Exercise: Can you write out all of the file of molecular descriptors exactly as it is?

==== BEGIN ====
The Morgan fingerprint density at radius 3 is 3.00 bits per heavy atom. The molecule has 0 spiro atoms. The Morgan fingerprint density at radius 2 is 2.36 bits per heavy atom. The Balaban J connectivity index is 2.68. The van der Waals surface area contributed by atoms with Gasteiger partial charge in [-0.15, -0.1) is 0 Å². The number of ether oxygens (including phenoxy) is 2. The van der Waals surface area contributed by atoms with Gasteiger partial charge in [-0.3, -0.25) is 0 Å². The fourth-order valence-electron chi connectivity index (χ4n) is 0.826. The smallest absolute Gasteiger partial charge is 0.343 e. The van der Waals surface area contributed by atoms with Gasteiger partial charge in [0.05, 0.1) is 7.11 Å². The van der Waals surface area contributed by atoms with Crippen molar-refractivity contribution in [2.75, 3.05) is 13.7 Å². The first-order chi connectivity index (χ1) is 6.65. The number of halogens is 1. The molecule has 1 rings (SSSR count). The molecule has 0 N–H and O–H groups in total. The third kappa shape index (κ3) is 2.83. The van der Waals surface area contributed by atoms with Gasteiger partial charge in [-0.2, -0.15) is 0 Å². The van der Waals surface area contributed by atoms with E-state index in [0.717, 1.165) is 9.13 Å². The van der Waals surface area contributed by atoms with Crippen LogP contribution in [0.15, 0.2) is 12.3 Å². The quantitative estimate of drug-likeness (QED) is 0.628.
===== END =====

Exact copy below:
The Morgan fingerprint density at radius 3 is 3.00 bits per heavy atom. The molecule has 0 spiro atoms. The Morgan fingerprint density at radius 2 is 2.36 bits per heavy atom. The Balaban J connectivity index is 2.68. The van der Waals surface area contributed by atoms with Gasteiger partial charge in [-0.15, -0.1) is 0 Å². The number of ether oxygens (including phenoxy) is 2. The van der Waals surface area contributed by atoms with Gasteiger partial charge in [-0.3, -0.25) is 0 Å². The fourth-order valence-electron chi connectivity index (χ4n) is 0.826. The smallest absolute Gasteiger partial charge is 0.343 e. The van der Waals surface area contributed by atoms with Gasteiger partial charge in [0.05, 0.1) is 7.11 Å². The van der Waals surface area contributed by atoms with Crippen molar-refractivity contribution in [2.75, 3.05) is 13.7 Å². The first-order chi connectivity index (χ1) is 6.65. The number of halogens is 1. The molecule has 1 rings (SSSR count). The molecule has 0 N–H and O–H groups in total. The third kappa shape index (κ3) is 2.83. The van der Waals surface area contributed by atoms with Gasteiger partial charge in [-0.2, -0.15) is 0 Å². The van der Waals surface area contributed by atoms with E-state index in [0.717, 1.165) is 9.13 Å². The van der Waals surface area contributed by atoms with Crippen LogP contribution in [0.15, 0.2) is 12.3 Å². The quantitative estimate of drug-likeness (QED) is 0.628.